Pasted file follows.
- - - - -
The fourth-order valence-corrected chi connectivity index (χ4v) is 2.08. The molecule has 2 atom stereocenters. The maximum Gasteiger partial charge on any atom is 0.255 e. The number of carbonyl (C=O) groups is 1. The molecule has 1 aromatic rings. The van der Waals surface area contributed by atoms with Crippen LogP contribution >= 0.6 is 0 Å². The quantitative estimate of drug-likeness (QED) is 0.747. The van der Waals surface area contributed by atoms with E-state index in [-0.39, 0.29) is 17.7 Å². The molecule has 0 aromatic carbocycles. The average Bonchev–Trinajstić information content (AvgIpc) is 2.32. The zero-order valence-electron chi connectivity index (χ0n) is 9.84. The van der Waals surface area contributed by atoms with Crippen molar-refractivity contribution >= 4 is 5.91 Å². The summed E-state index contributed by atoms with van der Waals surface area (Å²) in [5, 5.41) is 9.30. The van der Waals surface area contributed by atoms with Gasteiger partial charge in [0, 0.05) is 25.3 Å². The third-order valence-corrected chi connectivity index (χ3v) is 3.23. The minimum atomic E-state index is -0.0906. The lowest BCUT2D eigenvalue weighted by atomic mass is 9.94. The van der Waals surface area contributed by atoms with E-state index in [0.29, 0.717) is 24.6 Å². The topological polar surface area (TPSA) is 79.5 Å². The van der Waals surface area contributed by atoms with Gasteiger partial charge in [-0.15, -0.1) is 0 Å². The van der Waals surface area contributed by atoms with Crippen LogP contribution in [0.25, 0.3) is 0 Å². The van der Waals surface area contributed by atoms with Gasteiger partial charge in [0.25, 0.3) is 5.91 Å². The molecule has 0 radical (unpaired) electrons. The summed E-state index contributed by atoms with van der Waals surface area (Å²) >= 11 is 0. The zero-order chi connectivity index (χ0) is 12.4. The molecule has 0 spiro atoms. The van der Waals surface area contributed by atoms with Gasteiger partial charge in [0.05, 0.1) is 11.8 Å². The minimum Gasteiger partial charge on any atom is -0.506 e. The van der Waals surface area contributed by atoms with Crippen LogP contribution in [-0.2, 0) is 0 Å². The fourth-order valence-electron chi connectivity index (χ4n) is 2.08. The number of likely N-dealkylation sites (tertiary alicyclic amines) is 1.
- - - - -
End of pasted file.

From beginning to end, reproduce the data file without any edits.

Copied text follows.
The fourth-order valence-corrected chi connectivity index (χ4v) is 2.08. The molecule has 2 atom stereocenters. The maximum Gasteiger partial charge on any atom is 0.255 e. The number of carbonyl (C=O) groups is 1. The molecule has 1 aromatic rings. The van der Waals surface area contributed by atoms with Crippen LogP contribution >= 0.6 is 0 Å². The quantitative estimate of drug-likeness (QED) is 0.747. The van der Waals surface area contributed by atoms with E-state index in [-0.39, 0.29) is 17.7 Å². The molecule has 0 aromatic carbocycles. The average Bonchev–Trinajstić information content (AvgIpc) is 2.32. The zero-order valence-electron chi connectivity index (χ0n) is 9.84. The van der Waals surface area contributed by atoms with Crippen molar-refractivity contribution >= 4 is 5.91 Å². The summed E-state index contributed by atoms with van der Waals surface area (Å²) in [5, 5.41) is 9.30. The van der Waals surface area contributed by atoms with Gasteiger partial charge in [0, 0.05) is 25.3 Å². The third-order valence-corrected chi connectivity index (χ3v) is 3.23. The minimum atomic E-state index is -0.0906. The lowest BCUT2D eigenvalue weighted by atomic mass is 9.94. The van der Waals surface area contributed by atoms with E-state index in [0.29, 0.717) is 24.6 Å². The topological polar surface area (TPSA) is 79.5 Å². The van der Waals surface area contributed by atoms with Gasteiger partial charge in [-0.15, -0.1) is 0 Å². The van der Waals surface area contributed by atoms with Crippen LogP contribution in [0.25, 0.3) is 0 Å². The van der Waals surface area contributed by atoms with Gasteiger partial charge in [0.25, 0.3) is 5.91 Å². The molecule has 0 radical (unpaired) electrons. The summed E-state index contributed by atoms with van der Waals surface area (Å²) >= 11 is 0. The zero-order chi connectivity index (χ0) is 12.4. The molecule has 0 spiro atoms. The van der Waals surface area contributed by atoms with Gasteiger partial charge in [0.05, 0.1) is 11.8 Å². The minimum Gasteiger partial charge on any atom is -0.506 e. The van der Waals surface area contributed by atoms with Crippen LogP contribution in [-0.2, 0) is 0 Å². The fourth-order valence-electron chi connectivity index (χ4n) is 2.08. The number of likely N-dealkylation sites (tertiary alicyclic amines) is 1.